Tuesday, January 19, 2010
Officials from France and Germany have warned people against using Microsoft’s Internet Explorer, citing security holes, and encouraged users to find an alternate browser to surf the Internet.
The government agency Certa, which oversees cyber attacks and security, warned against using all versions of Internet Explorer. Officials from Germany had warned last Friday against the browser when malicious code was published on the Internet.
“Pending a patch from the publisher, Certa recommends using an alternative browser,” Certa said in a statement.
Graham Cluley, from the security firm Sophos, said that the weakness had only been exploited in IE6, but he noted that “Microsoft themselves admit there is a vulnerability, even in IE8.” He noted that, since more information into the malicious code is now available on the internet, hackers could alter the code to make it affect other versions of the browser.
The head of Microsoft’s security and privacy department, however, commented that “the risk is minimal. There are very few of them out there,” adding that in order for a computer to be infected by a virus, it would have to be running IE6 and be on a compromised website. “If you look at other browsers, it’s likely they will have other vulnerabilities,” he said to the BBC. “We feel strongly that IE8 is most secure browser on the market.”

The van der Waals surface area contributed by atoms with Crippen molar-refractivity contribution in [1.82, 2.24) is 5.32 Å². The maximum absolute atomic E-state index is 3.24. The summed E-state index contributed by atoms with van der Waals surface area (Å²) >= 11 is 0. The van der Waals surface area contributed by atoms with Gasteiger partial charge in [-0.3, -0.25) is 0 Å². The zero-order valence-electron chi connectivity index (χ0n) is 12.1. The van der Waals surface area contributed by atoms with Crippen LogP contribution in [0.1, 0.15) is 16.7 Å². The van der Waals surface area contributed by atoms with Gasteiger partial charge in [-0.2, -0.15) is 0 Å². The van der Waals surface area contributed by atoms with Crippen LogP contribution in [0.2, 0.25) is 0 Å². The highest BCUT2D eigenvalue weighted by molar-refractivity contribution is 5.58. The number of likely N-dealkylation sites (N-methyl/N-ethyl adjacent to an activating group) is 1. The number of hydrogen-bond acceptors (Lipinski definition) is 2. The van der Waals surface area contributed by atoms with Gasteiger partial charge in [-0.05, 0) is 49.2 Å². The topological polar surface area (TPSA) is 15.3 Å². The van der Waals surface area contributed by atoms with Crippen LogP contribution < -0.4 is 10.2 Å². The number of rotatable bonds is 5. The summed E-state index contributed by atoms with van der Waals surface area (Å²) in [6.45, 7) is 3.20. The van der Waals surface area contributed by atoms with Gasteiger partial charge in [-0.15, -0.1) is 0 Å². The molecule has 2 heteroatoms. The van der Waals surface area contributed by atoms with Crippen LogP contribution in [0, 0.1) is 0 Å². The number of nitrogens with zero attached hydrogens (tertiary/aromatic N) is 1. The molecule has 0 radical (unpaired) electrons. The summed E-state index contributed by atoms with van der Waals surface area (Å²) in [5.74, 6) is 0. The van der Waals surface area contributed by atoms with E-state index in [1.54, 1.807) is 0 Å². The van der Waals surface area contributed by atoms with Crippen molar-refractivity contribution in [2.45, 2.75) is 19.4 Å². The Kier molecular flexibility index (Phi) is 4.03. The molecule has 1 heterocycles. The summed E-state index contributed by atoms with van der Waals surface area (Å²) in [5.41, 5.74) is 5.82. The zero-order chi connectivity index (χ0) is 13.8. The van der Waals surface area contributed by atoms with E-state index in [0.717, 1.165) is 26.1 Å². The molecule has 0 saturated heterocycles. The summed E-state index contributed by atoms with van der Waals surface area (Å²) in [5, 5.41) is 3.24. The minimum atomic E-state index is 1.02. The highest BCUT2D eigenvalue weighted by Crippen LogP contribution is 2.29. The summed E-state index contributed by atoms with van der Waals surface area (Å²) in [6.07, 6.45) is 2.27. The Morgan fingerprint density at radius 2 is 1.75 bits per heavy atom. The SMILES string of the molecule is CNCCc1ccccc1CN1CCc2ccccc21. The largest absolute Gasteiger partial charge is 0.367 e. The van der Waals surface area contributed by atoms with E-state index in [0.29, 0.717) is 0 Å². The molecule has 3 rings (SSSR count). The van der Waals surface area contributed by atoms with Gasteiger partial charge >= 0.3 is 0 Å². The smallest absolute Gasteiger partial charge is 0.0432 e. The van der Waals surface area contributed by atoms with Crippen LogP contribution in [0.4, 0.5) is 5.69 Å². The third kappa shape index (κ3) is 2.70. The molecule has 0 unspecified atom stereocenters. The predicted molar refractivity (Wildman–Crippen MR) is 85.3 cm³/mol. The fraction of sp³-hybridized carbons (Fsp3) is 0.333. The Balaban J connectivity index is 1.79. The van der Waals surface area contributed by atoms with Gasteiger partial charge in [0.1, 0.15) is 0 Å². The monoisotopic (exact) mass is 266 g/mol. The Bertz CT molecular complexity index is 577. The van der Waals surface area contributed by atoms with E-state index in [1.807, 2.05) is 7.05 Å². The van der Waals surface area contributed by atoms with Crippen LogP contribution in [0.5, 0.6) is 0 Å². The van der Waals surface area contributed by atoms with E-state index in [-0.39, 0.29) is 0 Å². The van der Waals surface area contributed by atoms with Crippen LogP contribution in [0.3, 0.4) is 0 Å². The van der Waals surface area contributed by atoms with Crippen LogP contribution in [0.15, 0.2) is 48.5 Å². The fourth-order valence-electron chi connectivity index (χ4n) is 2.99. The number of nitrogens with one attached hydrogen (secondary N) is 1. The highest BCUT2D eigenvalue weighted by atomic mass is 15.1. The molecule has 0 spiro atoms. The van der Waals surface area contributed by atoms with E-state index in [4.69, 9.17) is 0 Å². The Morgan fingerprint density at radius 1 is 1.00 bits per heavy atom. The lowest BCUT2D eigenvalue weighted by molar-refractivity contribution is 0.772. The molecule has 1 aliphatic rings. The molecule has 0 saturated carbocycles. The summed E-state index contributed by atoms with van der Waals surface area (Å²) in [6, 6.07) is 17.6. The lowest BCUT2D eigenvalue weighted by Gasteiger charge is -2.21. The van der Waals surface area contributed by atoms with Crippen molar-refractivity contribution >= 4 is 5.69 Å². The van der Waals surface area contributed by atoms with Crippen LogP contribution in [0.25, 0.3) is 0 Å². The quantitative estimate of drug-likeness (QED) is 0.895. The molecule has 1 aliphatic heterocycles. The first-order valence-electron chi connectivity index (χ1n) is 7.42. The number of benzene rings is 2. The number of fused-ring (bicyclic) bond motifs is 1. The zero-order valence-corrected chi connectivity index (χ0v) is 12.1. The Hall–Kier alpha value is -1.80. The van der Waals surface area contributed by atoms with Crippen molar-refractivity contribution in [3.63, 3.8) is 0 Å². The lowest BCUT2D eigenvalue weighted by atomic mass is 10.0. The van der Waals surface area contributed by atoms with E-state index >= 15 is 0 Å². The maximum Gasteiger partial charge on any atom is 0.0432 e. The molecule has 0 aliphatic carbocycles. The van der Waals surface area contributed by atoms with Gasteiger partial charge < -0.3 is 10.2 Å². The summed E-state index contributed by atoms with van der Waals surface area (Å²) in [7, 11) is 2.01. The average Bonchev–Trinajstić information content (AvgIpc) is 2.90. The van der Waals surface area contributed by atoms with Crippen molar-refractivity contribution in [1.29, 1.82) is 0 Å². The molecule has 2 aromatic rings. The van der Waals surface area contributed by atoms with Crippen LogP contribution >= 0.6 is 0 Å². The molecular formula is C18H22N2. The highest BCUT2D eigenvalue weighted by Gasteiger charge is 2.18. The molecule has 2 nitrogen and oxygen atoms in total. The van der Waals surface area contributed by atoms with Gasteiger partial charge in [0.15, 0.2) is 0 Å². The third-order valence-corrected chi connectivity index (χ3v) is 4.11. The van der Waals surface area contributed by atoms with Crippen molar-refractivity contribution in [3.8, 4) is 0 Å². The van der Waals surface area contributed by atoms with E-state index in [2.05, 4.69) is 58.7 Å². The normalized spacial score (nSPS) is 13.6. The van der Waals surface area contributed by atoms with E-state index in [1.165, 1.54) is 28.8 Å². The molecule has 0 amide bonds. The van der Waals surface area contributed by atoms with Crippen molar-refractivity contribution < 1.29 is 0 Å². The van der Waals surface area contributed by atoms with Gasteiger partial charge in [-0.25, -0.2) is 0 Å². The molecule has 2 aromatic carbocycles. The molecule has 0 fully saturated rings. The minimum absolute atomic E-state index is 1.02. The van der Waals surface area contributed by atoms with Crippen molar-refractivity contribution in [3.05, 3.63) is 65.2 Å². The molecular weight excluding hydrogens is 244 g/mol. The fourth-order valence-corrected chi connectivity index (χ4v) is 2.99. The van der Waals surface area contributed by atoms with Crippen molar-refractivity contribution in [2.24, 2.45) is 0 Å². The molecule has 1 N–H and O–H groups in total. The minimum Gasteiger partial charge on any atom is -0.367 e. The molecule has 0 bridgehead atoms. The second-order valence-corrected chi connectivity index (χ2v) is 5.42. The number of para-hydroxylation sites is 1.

Microsoft encouraged users to upgrade to IE8, which they described as the “most secure browser on the market”.
The firm is working on a patch to fix the problem, however, a spokesman said there wasn’t any specific timeframe for its release.